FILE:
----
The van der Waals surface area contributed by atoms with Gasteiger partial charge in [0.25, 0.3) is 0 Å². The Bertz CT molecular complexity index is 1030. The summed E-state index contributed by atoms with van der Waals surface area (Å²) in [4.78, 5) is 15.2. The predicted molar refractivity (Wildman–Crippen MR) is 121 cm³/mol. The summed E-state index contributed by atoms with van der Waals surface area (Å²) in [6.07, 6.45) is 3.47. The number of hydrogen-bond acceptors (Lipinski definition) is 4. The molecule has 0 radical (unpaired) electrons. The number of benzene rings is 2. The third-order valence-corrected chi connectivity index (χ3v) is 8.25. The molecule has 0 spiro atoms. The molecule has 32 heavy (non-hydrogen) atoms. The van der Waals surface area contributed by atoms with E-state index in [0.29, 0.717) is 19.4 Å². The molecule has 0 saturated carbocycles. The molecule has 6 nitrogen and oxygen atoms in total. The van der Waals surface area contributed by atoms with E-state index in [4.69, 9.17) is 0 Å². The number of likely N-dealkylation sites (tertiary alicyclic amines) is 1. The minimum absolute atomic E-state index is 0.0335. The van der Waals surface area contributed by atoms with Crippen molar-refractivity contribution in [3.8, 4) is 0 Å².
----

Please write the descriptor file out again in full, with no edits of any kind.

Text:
The van der Waals surface area contributed by atoms with Gasteiger partial charge in [0.25, 0.3) is 0 Å². The Bertz CT molecular complexity index is 1030. The summed E-state index contributed by atoms with van der Waals surface area (Å²) in [4.78, 5) is 15.2. The predicted molar refractivity (Wildman–Crippen MR) is 121 cm³/mol. The summed E-state index contributed by atoms with van der Waals surface area (Å²) in [6.07, 6.45) is 3.47. The number of hydrogen-bond acceptors (Lipinski definition) is 4. The molecule has 0 radical (unpaired) electrons. The number of benzene rings is 2. The third-order valence-corrected chi connectivity index (χ3v) is 8.25. The molecule has 0 spiro atoms. The molecule has 32 heavy (non-hydrogen) atoms. The van der Waals surface area contributed by atoms with E-state index in [0.29, 0.717) is 19.4 Å². The molecule has 0 saturated carbocycles. The molecule has 6 nitrogen and oxygen atoms in total. The van der Waals surface area contributed by atoms with E-state index in [4.69, 9.17) is 0 Å². The number of likely N-dealkylation sites (tertiary alicyclic amines) is 1. The minimum absolute atomic E-state index is 0.0335. The van der Waals surface area contributed by atoms with Crippen molar-refractivity contribution in [3.8, 4) is 0 Å².